Sun Kissed Days

Sun Kissed Days

Monday, February 6, 2017

Breaking the chain

I stand before you a man,
inward a young boy,
a spectator of our life.
The man has no expectations,
the boy remembers.
You left me on the shore,
like husks and shells
that you stepped on. 
The boy remembers shining
to your blind eyes.
Your acceptance
not felt, nor voiced.
Your arms never stretched
to raise me,
to lift me.
My stories were chatter,
you did not want to hear.
Sound bytes buried
as you became increasingly
irritated by the tone
of my voice.
You were deaf,
your mind self absorbed.
Whores and drugs seduced you,
friends and the bottle captured
your attention.
I was an after thought,
oblivious to my needs
you lacked empathy.
I searched for light in your eyes,
I waited for a kind word,
but encouragement and respect
were not in your vocabulary.
I stand before you
 as a man,
as a father.
I am not you,
your errors and indifference
shaped me,
your road-map not my own.
The sounds of my children are
the dearest
to me,
their pain is mine to carry.
No task too great,
no sacrifice enough.
I encourage,
I nurture,
I lift,
I broke the chain.


  1. Well composed depth of of character

  2. Good for you to break the chain and make your own journey ~

  3. Breaking that chain and finding your own way, way to be indeed.

    1. :)As our old friend Brian used to say..smiles

  4. Yes, breaking the chain. Essential for progress.

  5. This is both beautifully written and powerful.

  6. breaking that intergenerational chain is so important--this is a powerful piece

  7. Powerful and beautiful. Thanks.

    Greetings from London.

  8. Wonderful portrait of breaking a cycle so many fail to break. To take suffering and learn from it rather be embittered by it is a terrific accomplishment.

  9. Sorry to hear about your childhood pain and best wishes.

  10. This is so sad. But what a fantastic ending.

    Love this part:

    "The man has no expectations,
    the boy remembers."

  11. Beautiful. I hope that in breaking the chain you created a new link in a new one.

  12. It is good to see it is sometimes possible to break that chain!

  13. This is an important piece that will speak to a lot of people. The chain can be broken!

  14. To create a different roadmap for our parenting than the ones handed to us by our parents....such a difficult journey, but so important!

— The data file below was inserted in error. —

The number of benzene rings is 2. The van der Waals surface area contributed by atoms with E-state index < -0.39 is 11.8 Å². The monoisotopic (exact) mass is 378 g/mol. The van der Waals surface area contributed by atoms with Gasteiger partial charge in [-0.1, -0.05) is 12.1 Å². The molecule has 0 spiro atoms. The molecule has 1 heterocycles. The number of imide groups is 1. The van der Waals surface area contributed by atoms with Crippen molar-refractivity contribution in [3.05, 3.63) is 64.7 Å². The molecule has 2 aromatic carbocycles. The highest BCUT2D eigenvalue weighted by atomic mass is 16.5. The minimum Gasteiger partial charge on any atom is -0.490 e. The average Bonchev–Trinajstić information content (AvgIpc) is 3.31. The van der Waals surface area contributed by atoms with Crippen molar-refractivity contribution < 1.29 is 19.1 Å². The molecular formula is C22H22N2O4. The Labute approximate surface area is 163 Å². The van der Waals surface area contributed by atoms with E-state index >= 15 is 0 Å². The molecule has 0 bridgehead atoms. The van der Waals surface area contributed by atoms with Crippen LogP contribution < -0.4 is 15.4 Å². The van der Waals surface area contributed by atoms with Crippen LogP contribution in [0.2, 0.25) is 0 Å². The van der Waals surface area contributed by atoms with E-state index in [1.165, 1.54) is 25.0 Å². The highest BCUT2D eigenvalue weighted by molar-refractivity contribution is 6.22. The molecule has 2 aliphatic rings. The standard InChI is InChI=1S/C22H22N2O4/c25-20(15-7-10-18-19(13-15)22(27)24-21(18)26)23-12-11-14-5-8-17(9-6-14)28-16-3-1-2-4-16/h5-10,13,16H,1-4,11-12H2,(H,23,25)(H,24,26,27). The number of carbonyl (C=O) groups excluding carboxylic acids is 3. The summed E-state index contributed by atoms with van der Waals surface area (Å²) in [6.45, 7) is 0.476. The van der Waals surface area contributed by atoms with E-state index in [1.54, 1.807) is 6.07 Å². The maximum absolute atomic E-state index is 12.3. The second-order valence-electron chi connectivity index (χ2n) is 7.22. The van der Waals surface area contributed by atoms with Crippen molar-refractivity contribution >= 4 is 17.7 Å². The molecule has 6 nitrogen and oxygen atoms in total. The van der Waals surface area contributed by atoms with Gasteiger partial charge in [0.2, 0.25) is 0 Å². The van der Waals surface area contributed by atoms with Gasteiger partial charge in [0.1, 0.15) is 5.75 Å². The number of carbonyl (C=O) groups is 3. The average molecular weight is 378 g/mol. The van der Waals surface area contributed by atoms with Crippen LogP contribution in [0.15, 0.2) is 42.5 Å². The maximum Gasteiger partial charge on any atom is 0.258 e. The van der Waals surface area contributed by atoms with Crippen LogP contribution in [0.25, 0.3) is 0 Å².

15. this is the tale of many a's good that in the end life is kind & the sufferer becomes the light for others...a most beautiful write Ayala...nice to see you here @ PU :)

  16. This is a sad story, but we each (even this Dad) do the best we can...not everyone should be a parent, just not cut out of that fabric. Maybe we could be better fishermen? Nice to remember we have a choice, and don't have to follow the map given....

  17. Sometimes someone will break the chain... in this world it's what really makes a man, to rise and be better than his past.

  18. This gave me chills, especially because it did not repeat.

  19. Touching! But there is always two sides to every story, isn't there? When Dad's arms weren't there to raise him, lift him, where were they? And why? And who was the true victim here and why? When you look in the mirror who do you see? Is it you? Or is it a mask for your audience? The crashing waves of the seashore reflect a different story from Dad who's arms reached out in solitude and darkness in pain and in suffering, in hunger and in loneliness. When the phone would ring throughout the night and no answer. Dad was robbed of his precious stones... Like the scattered seashells stare up at the darkness of the nights sky... Dad waited and nobody came, his arms stretched out only to embrace himself... While mom danced in the kitchen with her new clown. Regrets... Mistakes... Bad choices... all paid in a life sentence locked in a dark room... waiting. What is truth? And who is to judge? The enriched? The privileged? Or the poet who's life was kissed by the sun?

    1. This poem is about my husband and his relationship with his father and how he broke the chain.

  20. Huh? There are 2 sides to every story. This one I find interesting. I can relate